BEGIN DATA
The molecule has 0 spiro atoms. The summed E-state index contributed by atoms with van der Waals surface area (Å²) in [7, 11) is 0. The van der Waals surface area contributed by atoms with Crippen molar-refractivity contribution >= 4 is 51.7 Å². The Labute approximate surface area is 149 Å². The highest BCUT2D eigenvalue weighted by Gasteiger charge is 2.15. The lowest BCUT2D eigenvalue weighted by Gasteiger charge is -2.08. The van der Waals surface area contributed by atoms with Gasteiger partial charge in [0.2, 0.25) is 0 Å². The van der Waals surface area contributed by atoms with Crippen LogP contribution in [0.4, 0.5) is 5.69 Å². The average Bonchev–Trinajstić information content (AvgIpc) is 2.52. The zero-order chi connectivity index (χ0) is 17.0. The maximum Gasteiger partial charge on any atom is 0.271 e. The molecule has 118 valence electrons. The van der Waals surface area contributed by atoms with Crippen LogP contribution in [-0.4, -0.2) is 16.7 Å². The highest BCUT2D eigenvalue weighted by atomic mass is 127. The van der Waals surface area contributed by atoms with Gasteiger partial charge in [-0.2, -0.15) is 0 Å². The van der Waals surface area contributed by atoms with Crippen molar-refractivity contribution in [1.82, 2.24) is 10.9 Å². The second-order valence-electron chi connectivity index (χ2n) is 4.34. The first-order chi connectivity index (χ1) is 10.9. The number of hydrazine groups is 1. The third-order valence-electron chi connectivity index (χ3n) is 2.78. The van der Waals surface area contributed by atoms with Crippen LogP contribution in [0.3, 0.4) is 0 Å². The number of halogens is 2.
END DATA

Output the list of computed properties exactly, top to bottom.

The molecule has 0 spiro atoms. The summed E-state index contributed by atoms with van der Waals surface area (Å²) in [7, 11) is 0. The van der Waals surface area contributed by atoms with Crippen molar-refractivity contribution >= 4 is 51.7 Å². The Labute approximate surface area is 149 Å². The highest BCUT2D eigenvalue weighted by Gasteiger charge is 2.15. The lowest BCUT2D eigenvalue weighted by Gasteiger charge is -2.08. The van der Waals surface area contributed by atoms with Gasteiger partial charge in [0.2, 0.25) is 0 Å². The van der Waals surface area contributed by atoms with Crippen LogP contribution in [0.4, 0.5) is 5.69 Å². The average Bonchev–Trinajstić information content (AvgIpc) is 2.52. The zero-order chi connectivity index (χ0) is 17.0. The maximum Gasteiger partial charge on any atom is 0.271 e. The molecule has 118 valence electrons. The van der Waals surface area contributed by atoms with Crippen LogP contribution in [-0.4, -0.2) is 16.7 Å². The highest BCUT2D eigenvalue weighted by atomic mass is 127. The van der Waals surface area contributed by atoms with Gasteiger partial charge in [-0.2, -0.15) is 0 Å². The van der Waals surface area contributed by atoms with Crippen molar-refractivity contribution in [1.82, 2.24) is 10.9 Å². The second-order valence-electron chi connectivity index (χ2n) is 4.34. The first-order chi connectivity index (χ1) is 10.9. The number of hydrazine groups is 1. The third-order valence-electron chi connectivity index (χ3n) is 2.78. The van der Waals surface area contributed by atoms with Crippen LogP contribution in [0.3, 0.4) is 0 Å². The number of halogens is 2.